(This post was originally written on 2013-03-23. Since then, it has persistently remained one of my most visited posts, and I’ve decided to revisit and update it. I may do the same to some other old R-related posts that people still arrive on through search engines. There was also this follow-up, which I’ve now incorporated here.)
Just a short post to celebrate when I learned how incredibly easy it is to make a heatmap of correlations with ggplot2 (with some appropriate data preparation, of course). Here is a minimal example using the reshape2 package for preparation and the built-in attitude dataset:
library(ggplot2) library(reshape2) qplot(x = Var1, y = Var2, data = melt(cor(attitude)), fill = value, geom = "tile")
What is going on in that short passage?
- cor makes a correlation matrix with all the pairwise correlations between variables (twice; plus a diagonal of ones).
- melt takes the matrix and creates a data frame in long form, each row consisting of id variables Var1 and Var2 and a single value.
- We then plot with the tile geometry, mapping the indicator variables to rows and columns, and value (i.e. correlations) to the fill colour.
However, there is one more thing that is really need, even if just for the first quick plot one makes for oneself: a better scale. The default scale is not the best for correlations, which range from -1 to 1, because it’s hard to tell where zero is. Let’s use the airquality dataset for illustration as it actually has some negative correlations. In ggplot2, a scale that has a midpoint and a different colour in each direction is called scale_colour_gradient2, and we just need to add it. I also set the limits to -1 and 1, which doesn’t change the colour but fills out the legend for completeness. Done!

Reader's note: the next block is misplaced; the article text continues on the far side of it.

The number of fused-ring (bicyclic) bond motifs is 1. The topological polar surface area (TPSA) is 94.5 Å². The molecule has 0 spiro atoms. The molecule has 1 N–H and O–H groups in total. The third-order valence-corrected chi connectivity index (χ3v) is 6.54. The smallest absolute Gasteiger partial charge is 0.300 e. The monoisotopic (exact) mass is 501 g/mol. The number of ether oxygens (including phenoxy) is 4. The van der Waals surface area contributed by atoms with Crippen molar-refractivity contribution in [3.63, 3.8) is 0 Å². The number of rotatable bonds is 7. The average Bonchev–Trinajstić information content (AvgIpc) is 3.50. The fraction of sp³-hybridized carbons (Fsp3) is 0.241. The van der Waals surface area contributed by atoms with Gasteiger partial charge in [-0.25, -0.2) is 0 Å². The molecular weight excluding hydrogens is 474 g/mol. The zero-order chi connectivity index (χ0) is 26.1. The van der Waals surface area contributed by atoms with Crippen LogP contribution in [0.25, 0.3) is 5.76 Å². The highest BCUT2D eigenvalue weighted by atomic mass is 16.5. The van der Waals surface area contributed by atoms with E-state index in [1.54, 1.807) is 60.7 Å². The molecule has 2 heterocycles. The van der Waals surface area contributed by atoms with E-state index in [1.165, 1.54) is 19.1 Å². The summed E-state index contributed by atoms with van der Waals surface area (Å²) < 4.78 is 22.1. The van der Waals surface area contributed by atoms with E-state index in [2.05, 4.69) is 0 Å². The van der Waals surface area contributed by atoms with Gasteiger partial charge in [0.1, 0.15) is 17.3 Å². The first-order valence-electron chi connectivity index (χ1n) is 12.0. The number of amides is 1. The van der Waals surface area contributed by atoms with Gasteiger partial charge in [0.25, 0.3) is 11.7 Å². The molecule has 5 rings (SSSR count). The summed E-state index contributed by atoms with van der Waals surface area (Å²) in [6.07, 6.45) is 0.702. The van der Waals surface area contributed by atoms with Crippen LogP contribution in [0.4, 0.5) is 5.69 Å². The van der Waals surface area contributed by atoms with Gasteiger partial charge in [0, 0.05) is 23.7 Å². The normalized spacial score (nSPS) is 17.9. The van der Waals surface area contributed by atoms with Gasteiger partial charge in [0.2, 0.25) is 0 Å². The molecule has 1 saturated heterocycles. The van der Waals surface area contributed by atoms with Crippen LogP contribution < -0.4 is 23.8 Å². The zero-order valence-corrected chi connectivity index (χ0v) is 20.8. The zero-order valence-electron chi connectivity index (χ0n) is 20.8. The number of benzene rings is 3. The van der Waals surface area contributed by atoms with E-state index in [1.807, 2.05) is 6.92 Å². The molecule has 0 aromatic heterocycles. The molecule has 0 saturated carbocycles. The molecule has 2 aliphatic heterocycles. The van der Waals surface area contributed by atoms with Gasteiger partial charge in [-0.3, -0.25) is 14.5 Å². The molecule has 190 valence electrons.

data <- airquality[,1:4] qplot(x = Var1, y = Var2, data = melt(cor(data, use = "p")), fill = value, geom = "tile") + scale_fill_gradient2(limits = c(-1, 1))
Finally, if you’re anything like me, you may be phasing out reshape2 in favour of tidyr. If so, you’ll need another function call to turn the matrix into a data frame, like so:
library(tidyr) correlations <- data.frame(cor(data, use = "p")) correlations$Var1 <- rownames(correlations) melted <- gather(correlations, "value", "Var2", -Var1) qplot(x = Var1, y = Var2, data = melted, fill = value, geom = "tile") + scale_fill_gradient2(limits = c(-1, 1))
The data preparation is no longer a oneliner, but, honestly, it probably shouldn’t be.
Okay, you won’t stop reading until we’ve made a solution with pipes? Sure, we can do that! It will be pretty gratuitous and messy, though. From the top!
library(magrittr) airquality %>% '['(1:4) %>% data.frame %>% transform(Var1 = rownames(.)) %>% gather("Var2", "value", -Var1) %>% ggplot() + geom_tile(aes(x = Var1, y = Var2, fill = value)) + scale_fill_gradient2(limits = c(-1, 1))